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Employment Law Series: Disputes arising from employment termination – Unfair dismissal

As we all know, often termination is challenging and if not handled delicately can result in a dispute.  The common disputes that arise out of employment termination are:

  • Unfair Dismissal; and
  • General Protection claims.

In this article, we examine unfair dismissal.

 


 

Who can claim for unfair dismissal?

  • The unfair dismissal regime applies to national system employers and employees[1]. All employees and employers in the Australian Capital Territory are covered by the national system, no limitations apply (except for defence personnel) but this is not the same for other states.
  • The employee must have been employed with the employer for at least “the minimum employment period” which is generally 6 months or 12 months for a “small business employer”[2].
  • An employee covered by a modern award and/or an enterprise agreement.
  • Employees who are not covered by an award or enterprise agreement, and whose annual rate of earnings are equal to or more than $142,000 cannot bring an unfair dismissal claim.

 


 

What is unfair?

The Fair Work Act 2009 (Cth) (FWA) provides protection for certain employees from dismissal that is “harsh, unjust or unreasonable” (Pt 3-2). The phrase ‘harsh, unjust or unreasonable’ was explained in Byrne v Australian Airlines Ltd 30 as follows:

“….It may be that the termination is harsh but not unjust or unreasonable, unjust but not harsh or unreasonable, or unreasonable but not harsh or unjust. In many cases, the concepts will overlap. Thus, the one termination of employment may be unjust because the employee was not guilty of the misconduct on which the employer acted, may be unreasonable because it was decided upon inferences which could not reasonably have been drawn from the material before the employer, and may be harsh in its consequences for the personal and economic situation of the employee or because it is disproportionate to the gravity of the misconduct in respect of which the employer acted.”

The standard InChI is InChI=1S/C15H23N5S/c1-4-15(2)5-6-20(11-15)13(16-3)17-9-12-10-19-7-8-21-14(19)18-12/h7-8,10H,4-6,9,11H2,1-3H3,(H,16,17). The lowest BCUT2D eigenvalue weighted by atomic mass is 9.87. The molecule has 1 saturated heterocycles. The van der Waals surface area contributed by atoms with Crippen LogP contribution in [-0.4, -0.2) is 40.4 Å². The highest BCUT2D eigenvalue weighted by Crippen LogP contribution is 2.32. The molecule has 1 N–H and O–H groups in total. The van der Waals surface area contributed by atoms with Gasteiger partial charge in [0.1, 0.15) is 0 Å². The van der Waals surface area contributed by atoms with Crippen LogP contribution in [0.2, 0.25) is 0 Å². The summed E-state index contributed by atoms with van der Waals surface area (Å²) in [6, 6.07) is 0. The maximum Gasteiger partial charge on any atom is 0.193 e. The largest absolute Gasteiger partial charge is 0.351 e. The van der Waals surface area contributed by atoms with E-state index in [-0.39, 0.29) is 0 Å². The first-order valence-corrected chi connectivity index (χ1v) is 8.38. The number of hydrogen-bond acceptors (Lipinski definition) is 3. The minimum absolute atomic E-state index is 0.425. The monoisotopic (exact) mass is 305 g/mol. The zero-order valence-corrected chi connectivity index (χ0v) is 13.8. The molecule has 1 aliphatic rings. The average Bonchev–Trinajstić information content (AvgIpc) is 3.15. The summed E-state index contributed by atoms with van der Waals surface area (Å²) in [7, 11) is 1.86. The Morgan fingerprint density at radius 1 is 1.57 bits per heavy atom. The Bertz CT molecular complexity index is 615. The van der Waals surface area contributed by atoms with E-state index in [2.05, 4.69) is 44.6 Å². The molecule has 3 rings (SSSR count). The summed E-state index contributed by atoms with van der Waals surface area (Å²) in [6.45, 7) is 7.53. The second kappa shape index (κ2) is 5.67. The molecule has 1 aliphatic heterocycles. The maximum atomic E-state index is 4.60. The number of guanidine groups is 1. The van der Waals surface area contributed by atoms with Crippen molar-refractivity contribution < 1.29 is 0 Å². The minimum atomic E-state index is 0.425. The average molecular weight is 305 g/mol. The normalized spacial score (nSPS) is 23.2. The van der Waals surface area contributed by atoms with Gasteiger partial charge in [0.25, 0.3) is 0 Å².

In determining whether a dismissal was harsh, unjust or unreasonable, the Commission must consider the criteria in section 387 of FWA:

  • whether there was a valid reason for the dismissal related to the person’s capacity or conduct (including its effect on the safety and welfare of other employees)
  • whether the person was notified of that reason;
  • whether the person was given an opportunity to respond to any reason related to the capacity or conduct of the person;
  • any unreasonable refusal by the employer to allow the person to have a support person present to assist at any discussions relating to dismissal;
  • if the dismissal related to unsatisfactory performance by the person — whether the person had been warned about that unsatisfactory performance before the dismissal;
  • the degree to which the size of the employer’s enterprise would be likely to impact on the procedures followed in effecting the dismissal;
  • the degree to which the absence of dedicated human resource management specialists or expertise in the enterprise would be likely to impact on the procedures followed in effecting the dismissal; and
  • any other matters that the FWC considers relevant.

Examples of what the Court and Tribunals determine to be unfair are:

  • If an employer asks an employee to resign or creates a situation where the employee is given no other option but to resign; and
  • Failure to have or follow a proper disciplinary process.

 


 

Constructive dismissal

The possibility of a performance management process being initiated should not be used as a threat to encourage an employee to resign — doing so is likely to result in the resignation being characterised as a constructive dismissal.  John Steven Little v Petfood Processors (WA) Pty Ltd (2010) 62 AILR ¶101-216; [2010] FWA 5753

 

[1] S380 FWA

[2] s 382(a), 383 and 384

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